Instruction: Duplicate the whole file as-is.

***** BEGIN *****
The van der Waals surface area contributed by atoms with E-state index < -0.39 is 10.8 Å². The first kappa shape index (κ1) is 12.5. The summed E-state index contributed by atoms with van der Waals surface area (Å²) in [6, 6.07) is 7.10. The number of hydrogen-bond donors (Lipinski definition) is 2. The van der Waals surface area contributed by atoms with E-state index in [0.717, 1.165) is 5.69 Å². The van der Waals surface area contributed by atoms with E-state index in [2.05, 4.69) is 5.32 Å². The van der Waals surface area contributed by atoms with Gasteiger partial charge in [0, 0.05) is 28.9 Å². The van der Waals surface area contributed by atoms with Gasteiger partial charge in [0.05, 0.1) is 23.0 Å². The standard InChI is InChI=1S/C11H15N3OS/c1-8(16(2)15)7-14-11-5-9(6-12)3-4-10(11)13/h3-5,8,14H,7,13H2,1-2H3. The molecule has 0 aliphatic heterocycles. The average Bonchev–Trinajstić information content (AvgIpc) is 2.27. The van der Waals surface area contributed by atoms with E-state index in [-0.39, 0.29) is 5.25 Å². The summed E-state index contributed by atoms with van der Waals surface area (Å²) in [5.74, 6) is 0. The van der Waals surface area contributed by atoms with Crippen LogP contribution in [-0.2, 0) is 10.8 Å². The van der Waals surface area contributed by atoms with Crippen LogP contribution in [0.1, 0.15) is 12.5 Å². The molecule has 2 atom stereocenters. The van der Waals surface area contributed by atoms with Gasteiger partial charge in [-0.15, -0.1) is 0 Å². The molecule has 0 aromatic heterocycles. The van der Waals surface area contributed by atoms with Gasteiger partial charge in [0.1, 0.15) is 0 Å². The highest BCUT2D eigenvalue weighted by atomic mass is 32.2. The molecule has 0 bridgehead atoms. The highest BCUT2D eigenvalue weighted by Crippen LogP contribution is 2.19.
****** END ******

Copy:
The van der Waals surface area contributed by atoms with E-state index < -0.39 is 10.8 Å². The first kappa shape index (κ1) is 12.5. The summed E-state index contributed by atoms with van der Waals surface area (Å²) in [6, 6.07) is 7.10. The number of hydrogen-bond donors (Lipinski definition) is 2. The van der Waals surface area contributed by atoms with E-state index in [0.717, 1.165) is 5.69 Å². The van der Waals surface area contributed by atoms with E-state index in [2.05, 4.69) is 5.32 Å². The van der Waals surface area contributed by atoms with Gasteiger partial charge in [0, 0.05) is 28.9 Å². The van der Waals surface area contributed by atoms with Gasteiger partial charge in [0.05, 0.1) is 23.0 Å². The standard InChI is InChI=1S/C11H15N3OS/c1-8(16(2)15)7-14-11-5-9(6-12)3-4-10(11)13/h3-5,8,14H,7,13H2,1-2H3. The molecule has 0 aliphatic heterocycles. The average Bonchev–Trinajstić information content (AvgIpc) is 2.27. The van der Waals surface area contributed by atoms with E-state index in [-0.39, 0.29) is 5.25 Å². The summed E-state index contributed by atoms with van der Waals surface area (Å²) in [5.74, 6) is 0. The van der Waals surface area contributed by atoms with Crippen LogP contribution in [-0.2, 0) is 10.8 Å². The van der Waals surface area contributed by atoms with Crippen LogP contribution in [0.1, 0.15) is 12.5 Å². The molecule has 2 atom stereocenters. The van der Waals surface area contributed by atoms with Gasteiger partial charge in [-0.15, -0.1) is 0 Å². The molecule has 0 aromatic heterocycles. The van der Waals surface area contributed by atoms with Gasteiger partial charge in [0.1, 0.15) is 0 Å². The highest BCUT2D eigenvalue weighted by atomic mass is 32.2. The molecule has 0 bridgehead atoms. The highest BCUT2D eigenvalue weighted by Crippen LogP contribution is 2.19.